If have not heard of yet you soon will. With an active online radio show, Tweetchats and website The Coffee Klatch is a fast growing support network for parents raising a child with special needs. We asked founder Marriane Russo a few questions about the Coffee Klatch.
Are you a parent of a child with special needs?
Yes, I am the mom to an incredible now young woman who struggled with PANDAS Pediatric Autoimmune Neuropsychiatric Disorder as well as endocrine disease and anxiety disorder. Her illness was very early onset, starting at the age of four and through many years of unravelling and investigating I acquired an education I never wanted. Being a special needs parent changes you and it is the journey and the road to acceptance that I share with others.
What is the Coffee Klatch?
The Coffee Klatch started on a whim and Twitter is where it all began.I met my incredible team of moderators and thousands of special needs parents through Twitter. It is where we created a morning chat for parents both newly diagnosed and those who have navigated the muddy waters to meet and share.
It became very apparent to me, very quickly, that many of these parents were getting misinformation or were not aware of accommodations and the importance of early interventions. They were struggling, overwhelmed, isolated and feeling defeated.
As the Twitter chats evolved we realized what parents needed was more than just support and discussion. Parents also needed the best cutting edge research, information and resources available and that is how Coffee Klatch Talk Radio and Twitter Tweetchats was born.
We now provide interviews with the most respected and renowned experts in the world. We feature experts on all children’s disabilities both physical and emotional. We also spotlight International children’s foundations to share their incredible dedication and bring parents support. Our goal is to provide you, the parent, with crucial information to allow you to make the most informed educated decisions for your child.
I want to give parents what I so dearly needed and did not have when I started on my journey, the empowerment of confidence and hope. It is my hope to bring you the tools to not only accept and understand your child’s diagnosis, but to educate parents on special education law, digging out of the trenches and the true meaning of advocacy
Which of your guests was your personal favorite?
Wow that is a tough one, honestly, there are so many. It is always an honor to interview Dr. Temple Grandin and she has made four appearances on the show. Interviewing Dr Ross Greene author of The Explosive Child, Dr Thomas Armstrong author of Neurodiversity, Dr Russell Barkley the foremost authority in the world on ADHD, Dr Demitri Papolos author of The Bipolar Child and Director of research for the Juvenile Bipolar Foundation was an amazing experience. I have also had the pleasure of interviewing some fun celebrities like Jackson Rathbone, Judges Alex Ferrer and Glenda Hatchett as well as Mike Royce the creator of Everybody Loves Raymond and Men of a Certain Age. There are just too many incredible guests to narrow it down.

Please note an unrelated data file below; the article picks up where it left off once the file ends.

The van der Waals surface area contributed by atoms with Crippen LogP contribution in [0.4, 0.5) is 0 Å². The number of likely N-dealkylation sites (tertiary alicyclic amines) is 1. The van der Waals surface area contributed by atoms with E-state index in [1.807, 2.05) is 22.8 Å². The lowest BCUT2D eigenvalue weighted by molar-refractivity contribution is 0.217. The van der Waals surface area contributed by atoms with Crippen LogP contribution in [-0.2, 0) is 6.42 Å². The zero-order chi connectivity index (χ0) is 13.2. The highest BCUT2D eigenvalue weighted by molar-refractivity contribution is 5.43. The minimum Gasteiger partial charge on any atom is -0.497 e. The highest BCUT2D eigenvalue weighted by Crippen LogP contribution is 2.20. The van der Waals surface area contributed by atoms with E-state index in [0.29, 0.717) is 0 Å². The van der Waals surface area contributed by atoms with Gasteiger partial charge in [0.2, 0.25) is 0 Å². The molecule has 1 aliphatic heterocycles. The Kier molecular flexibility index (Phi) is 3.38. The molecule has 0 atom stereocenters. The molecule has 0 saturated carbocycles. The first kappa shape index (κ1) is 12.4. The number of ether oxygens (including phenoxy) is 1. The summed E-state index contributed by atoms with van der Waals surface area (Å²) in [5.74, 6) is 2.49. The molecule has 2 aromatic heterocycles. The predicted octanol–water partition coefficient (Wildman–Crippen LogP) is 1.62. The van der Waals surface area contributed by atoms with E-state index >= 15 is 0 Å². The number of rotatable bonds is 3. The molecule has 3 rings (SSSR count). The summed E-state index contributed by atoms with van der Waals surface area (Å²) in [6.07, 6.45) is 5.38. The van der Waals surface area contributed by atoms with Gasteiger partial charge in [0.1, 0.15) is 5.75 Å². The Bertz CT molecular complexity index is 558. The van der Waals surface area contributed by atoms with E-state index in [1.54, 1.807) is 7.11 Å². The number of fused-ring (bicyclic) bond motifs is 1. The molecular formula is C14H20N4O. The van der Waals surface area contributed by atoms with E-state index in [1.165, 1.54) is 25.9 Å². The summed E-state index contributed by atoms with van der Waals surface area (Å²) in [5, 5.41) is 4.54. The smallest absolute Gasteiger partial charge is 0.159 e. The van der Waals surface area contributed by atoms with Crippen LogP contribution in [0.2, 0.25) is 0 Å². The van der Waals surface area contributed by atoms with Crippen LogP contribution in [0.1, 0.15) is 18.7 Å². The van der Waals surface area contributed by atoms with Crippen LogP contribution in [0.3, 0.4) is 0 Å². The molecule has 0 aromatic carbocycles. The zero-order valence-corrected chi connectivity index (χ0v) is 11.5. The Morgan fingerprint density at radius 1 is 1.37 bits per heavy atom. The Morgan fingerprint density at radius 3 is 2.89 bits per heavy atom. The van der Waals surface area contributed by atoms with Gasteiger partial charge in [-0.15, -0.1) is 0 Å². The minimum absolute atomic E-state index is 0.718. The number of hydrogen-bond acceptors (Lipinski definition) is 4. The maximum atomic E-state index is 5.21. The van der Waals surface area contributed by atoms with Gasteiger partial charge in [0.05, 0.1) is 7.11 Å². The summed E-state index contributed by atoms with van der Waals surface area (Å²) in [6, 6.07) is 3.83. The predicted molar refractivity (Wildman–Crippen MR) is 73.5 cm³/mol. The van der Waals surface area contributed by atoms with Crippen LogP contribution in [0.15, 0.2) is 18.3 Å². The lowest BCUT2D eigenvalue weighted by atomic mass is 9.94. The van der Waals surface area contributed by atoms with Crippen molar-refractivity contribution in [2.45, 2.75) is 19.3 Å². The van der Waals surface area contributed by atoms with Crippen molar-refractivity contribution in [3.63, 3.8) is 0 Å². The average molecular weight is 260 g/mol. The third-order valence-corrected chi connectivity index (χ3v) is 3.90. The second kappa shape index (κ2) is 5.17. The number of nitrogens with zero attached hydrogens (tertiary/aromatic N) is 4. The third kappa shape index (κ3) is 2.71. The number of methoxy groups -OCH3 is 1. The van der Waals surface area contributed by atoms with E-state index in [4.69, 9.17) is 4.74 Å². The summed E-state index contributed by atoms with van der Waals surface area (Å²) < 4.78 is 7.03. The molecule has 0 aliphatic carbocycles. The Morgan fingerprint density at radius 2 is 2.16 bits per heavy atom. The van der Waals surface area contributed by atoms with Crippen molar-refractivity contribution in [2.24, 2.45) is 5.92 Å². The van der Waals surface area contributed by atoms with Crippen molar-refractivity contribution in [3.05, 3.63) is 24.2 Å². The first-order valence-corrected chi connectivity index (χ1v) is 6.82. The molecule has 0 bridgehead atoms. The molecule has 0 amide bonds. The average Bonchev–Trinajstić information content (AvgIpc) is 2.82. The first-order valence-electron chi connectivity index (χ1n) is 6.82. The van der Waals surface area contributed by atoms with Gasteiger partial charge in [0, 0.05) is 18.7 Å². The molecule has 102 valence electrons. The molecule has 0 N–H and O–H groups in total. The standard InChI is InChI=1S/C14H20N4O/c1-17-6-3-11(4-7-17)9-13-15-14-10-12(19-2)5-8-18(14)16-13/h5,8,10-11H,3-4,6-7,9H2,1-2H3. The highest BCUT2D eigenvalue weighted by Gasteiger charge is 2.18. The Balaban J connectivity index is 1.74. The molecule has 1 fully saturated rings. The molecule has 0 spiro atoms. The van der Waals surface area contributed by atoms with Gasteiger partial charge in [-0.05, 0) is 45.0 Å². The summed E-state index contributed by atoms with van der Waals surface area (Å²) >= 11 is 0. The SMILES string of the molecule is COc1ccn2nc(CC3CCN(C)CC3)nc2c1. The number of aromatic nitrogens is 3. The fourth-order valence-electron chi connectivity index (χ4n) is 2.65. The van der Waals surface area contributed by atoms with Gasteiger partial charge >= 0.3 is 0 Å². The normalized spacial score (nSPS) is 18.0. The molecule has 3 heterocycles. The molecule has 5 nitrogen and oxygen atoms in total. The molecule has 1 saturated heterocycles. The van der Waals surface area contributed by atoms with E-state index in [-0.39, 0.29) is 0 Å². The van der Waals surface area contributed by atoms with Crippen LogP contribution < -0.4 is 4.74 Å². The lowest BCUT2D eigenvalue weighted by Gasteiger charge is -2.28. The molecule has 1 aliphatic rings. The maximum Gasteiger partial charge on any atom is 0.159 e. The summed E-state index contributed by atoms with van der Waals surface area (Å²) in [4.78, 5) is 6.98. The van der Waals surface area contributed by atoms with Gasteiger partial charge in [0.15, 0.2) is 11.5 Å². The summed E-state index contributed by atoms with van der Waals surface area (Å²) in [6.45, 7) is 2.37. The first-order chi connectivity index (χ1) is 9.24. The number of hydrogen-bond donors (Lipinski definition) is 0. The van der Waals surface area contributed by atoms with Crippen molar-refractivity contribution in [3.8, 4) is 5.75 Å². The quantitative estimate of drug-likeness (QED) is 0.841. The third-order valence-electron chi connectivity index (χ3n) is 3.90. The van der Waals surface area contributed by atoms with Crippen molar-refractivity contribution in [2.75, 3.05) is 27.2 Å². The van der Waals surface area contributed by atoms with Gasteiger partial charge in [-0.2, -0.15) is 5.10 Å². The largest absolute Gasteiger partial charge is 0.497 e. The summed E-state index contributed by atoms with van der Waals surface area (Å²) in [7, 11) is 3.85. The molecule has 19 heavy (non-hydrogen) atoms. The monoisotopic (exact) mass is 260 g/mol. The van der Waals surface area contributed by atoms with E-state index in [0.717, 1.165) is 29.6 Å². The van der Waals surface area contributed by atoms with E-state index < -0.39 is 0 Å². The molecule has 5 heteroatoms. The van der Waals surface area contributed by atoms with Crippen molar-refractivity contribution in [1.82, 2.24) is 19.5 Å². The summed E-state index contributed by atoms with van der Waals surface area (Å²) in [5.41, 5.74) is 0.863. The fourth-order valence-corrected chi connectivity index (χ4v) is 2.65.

Which of your guests drew the biggest audience?
Dr Temple Grandin, Dr Russell Barkley, Dr Papolos and Dr Allen Frances the chair of the DSMV task force were among the highest ranking but many others are right up there in the listener count.
If you had one piece of advice for a family with a child that has been diagnosed with a special need what would it be?
To start I would tell parents that accepting the diagnosis is one thing, accepting the life it will bring is something completely different and much more important. Don’t get hung up on labels and don’t treat a disorder treat the whole child. Don’t forget to see that incredible kid behind the label.
Look for their gifts and their interests and foster them,construct a lifestyle to suit your child’s disorder to lead them to the road of independence, find the courage to stand up to conformity to get your child a differentiated education and give yourself a break, special needs parenting is hard, forgive yourself your mistakes, have a good cry you deserve it, then pick your self up, brush yourself off and get going, you have a lot of work to do.
Any plans on a special needs TV show?
I am considering some offers but it is in the very early stage.
Give us a prediction of what the top special needs stories of 2012 will be
Unfortunately I am without my crystal ball or my secret decoder ring but I think we will see important findings for both juvenile bipolar disorder as well as autism.
ADHD is getting a much more specific and categorized definition which is fantastic, I think much of that will be coming out this year as well. The work Dr Papolos is doing is incredible and bringing a new understanding to bipolar in children.
I foresee a lot of controversy to build upon the release of the DSMV and its additions causing confusion for both parents and practitioners. I hope that we will be hearing about a new trend in diagnosing and treating children based on symptoms and dimensions (subgroups) and not based on narrowed criteria.
Labels are for designer clothing not our kids. I think we are going to see a shift in the way parents and school districts collaborate due to better understanding and availability to special education law resources. As I say as I end each show, you are your child’s best advocate, if not you then who, become an informed educated parent. The internet has given special needs parents a gift that is unimaginable, the gift of education, communication and invaluable resources.